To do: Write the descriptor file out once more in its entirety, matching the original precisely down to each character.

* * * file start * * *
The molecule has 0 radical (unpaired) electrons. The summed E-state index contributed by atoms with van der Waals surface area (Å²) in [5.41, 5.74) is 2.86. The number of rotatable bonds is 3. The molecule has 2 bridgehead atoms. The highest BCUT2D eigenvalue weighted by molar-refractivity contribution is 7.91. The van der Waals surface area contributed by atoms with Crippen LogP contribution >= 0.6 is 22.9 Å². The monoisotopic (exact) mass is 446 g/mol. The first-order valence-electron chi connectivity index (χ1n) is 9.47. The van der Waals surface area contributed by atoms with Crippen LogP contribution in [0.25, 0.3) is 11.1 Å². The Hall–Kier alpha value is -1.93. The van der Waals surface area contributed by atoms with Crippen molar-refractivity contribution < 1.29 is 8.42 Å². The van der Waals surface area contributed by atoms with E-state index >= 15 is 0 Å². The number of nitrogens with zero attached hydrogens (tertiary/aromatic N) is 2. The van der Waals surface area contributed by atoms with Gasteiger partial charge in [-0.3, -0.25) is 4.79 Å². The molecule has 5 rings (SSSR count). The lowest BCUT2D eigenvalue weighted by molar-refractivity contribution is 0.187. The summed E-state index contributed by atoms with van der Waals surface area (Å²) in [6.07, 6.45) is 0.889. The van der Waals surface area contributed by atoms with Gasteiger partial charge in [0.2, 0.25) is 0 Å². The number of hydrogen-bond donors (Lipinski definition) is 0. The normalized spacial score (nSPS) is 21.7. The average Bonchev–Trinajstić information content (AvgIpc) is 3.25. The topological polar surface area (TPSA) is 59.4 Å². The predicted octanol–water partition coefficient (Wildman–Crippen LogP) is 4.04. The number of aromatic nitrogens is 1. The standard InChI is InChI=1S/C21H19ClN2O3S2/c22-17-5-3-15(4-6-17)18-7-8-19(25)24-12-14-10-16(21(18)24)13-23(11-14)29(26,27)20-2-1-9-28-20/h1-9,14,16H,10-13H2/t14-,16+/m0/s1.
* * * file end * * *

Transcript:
The molecule has 0 radical (unpaired) electrons. The summed E-state index contributed by atoms with van der Waals surface area (Å²) in [5.41, 5.74) is 2.86. The number of rotatable bonds is 3. The molecule has 2 bridgehead atoms. The highest BCUT2D eigenvalue weighted by molar-refractivity contribution is 7.91. The van der Waals surface area contributed by atoms with Crippen LogP contribution >= 0.6 is 22.9 Å². The monoisotopic (exact) mass is 446 g/mol. The first-order valence-electron chi connectivity index (χ1n) is 9.47. The van der Waals surface area contributed by atoms with Crippen LogP contribution in [0.25, 0.3) is 11.1 Å². The Hall–Kier alpha value is -1.93. The van der Waals surface area contributed by atoms with Crippen molar-refractivity contribution < 1.29 is 8.42 Å². The van der Waals surface area contributed by atoms with E-state index >= 15 is 0 Å². The number of nitrogens with zero attached hydrogens (tertiary/aromatic N) is 2. The van der Waals surface area contributed by atoms with Gasteiger partial charge in [-0.3, -0.25) is 4.79 Å². The molecule has 5 rings (SSSR count). The lowest BCUT2D eigenvalue weighted by molar-refractivity contribution is 0.187. The summed E-state index contributed by atoms with van der Waals surface area (Å²) in [6.07, 6.45) is 0.889. The van der Waals surface area contributed by atoms with Gasteiger partial charge in [0.2, 0.25) is 0 Å². The number of hydrogen-bond donors (Lipinski definition) is 0. The normalized spacial score (nSPS) is 21.7. The average Bonchev–Trinajstić information content (AvgIpc) is 3.25. The topological polar surface area (TPSA) is 59.4 Å². The predicted octanol–water partition coefficient (Wildman–Crippen LogP) is 4.04. The number of aromatic nitrogens is 1. The standard InChI is InChI=1S/C21H19ClN2O3S2/c22-17-5-3-15(4-6-17)18-7-8-19(25)24-12-14-10-16(21(18)24)13-23(11-14)29(26,27)20-2-1-9-28-20/h1-9,14,16H,10-13H2/t14-,16+/m0/s1.